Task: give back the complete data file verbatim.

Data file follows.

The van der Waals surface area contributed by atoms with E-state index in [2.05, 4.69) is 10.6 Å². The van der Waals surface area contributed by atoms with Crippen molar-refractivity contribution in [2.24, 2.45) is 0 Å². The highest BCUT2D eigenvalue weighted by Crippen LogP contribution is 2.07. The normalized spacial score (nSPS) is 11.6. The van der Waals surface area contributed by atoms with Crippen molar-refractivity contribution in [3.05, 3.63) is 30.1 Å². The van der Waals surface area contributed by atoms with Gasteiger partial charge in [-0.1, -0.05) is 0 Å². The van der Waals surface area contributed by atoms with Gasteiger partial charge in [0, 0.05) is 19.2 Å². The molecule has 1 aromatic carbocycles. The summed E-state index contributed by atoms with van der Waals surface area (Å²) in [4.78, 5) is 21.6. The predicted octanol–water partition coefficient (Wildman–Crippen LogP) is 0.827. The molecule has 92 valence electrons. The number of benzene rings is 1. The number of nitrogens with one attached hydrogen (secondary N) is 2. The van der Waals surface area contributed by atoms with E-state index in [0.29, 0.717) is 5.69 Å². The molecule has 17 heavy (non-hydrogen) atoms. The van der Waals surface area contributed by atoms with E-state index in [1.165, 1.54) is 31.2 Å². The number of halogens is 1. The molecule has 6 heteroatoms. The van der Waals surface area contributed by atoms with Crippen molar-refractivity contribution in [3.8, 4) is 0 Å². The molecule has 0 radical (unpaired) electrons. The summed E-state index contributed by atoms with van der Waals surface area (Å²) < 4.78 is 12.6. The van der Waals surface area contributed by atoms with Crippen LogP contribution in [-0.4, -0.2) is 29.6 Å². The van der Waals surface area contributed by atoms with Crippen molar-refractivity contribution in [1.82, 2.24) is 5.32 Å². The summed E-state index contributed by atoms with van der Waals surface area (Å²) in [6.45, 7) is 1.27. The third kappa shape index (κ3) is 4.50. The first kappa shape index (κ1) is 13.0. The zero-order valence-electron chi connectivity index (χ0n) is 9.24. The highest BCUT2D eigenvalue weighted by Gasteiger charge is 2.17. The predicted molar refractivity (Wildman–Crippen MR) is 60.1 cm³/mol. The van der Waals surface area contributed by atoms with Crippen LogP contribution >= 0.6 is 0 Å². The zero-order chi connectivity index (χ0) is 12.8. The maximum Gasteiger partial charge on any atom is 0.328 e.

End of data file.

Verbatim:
The van der Waals surface area contributed by atoms with E-state index in [2.05, 4.69) is 10.6 Å². The van der Waals surface area contributed by atoms with Crippen molar-refractivity contribution in [2.24, 2.45) is 0 Å². The highest BCUT2D eigenvalue weighted by Crippen LogP contribution is 2.07. The normalized spacial score (nSPS) is 11.6. The van der Waals surface area contributed by atoms with Crippen molar-refractivity contribution in [3.05, 3.63) is 30.1 Å². The van der Waals surface area contributed by atoms with Gasteiger partial charge in [-0.1, -0.05) is 0 Å². The van der Waals surface area contributed by atoms with Gasteiger partial charge in [0, 0.05) is 19.2 Å². The molecule has 1 aromatic carbocycles. The summed E-state index contributed by atoms with van der Waals surface area (Å²) in [4.78, 5) is 21.6. The predicted octanol–water partition coefficient (Wildman–Crippen LogP) is 0.827. The molecule has 92 valence electrons. The number of benzene rings is 1. The number of nitrogens with one attached hydrogen (secondary N) is 2. The van der Waals surface area contributed by atoms with E-state index in [0.29, 0.717) is 5.69 Å². The molecule has 17 heavy (non-hydrogen) atoms. The van der Waals surface area contributed by atoms with E-state index in [1.165, 1.54) is 31.2 Å². The number of halogens is 1. The molecule has 6 heteroatoms. The van der Waals surface area contributed by atoms with Crippen molar-refractivity contribution in [3.8, 4) is 0 Å². The molecule has 0 radical (unpaired) electrons. The summed E-state index contributed by atoms with van der Waals surface area (Å²) < 4.78 is 12.6. The van der Waals surface area contributed by atoms with Crippen LogP contribution in [-0.4, -0.2) is 29.6 Å². The van der Waals surface area contributed by atoms with Crippen molar-refractivity contribution in [1.82, 2.24) is 5.32 Å². The summed E-state index contributed by atoms with van der Waals surface area (Å²) in [6.45, 7) is 1.27. The third kappa shape index (κ3) is 4.50. The first kappa shape index (κ1) is 13.0. The zero-order valence-electron chi connectivity index (χ0n) is 9.24. The highest BCUT2D eigenvalue weighted by Gasteiger charge is 2.17. The predicted molar refractivity (Wildman–Crippen MR) is 60.1 cm³/mol. The van der Waals surface area contributed by atoms with Crippen LogP contribution >= 0.6 is 0 Å². The zero-order chi connectivity index (χ0) is 12.8. The maximum Gasteiger partial charge on any atom is 0.328 e.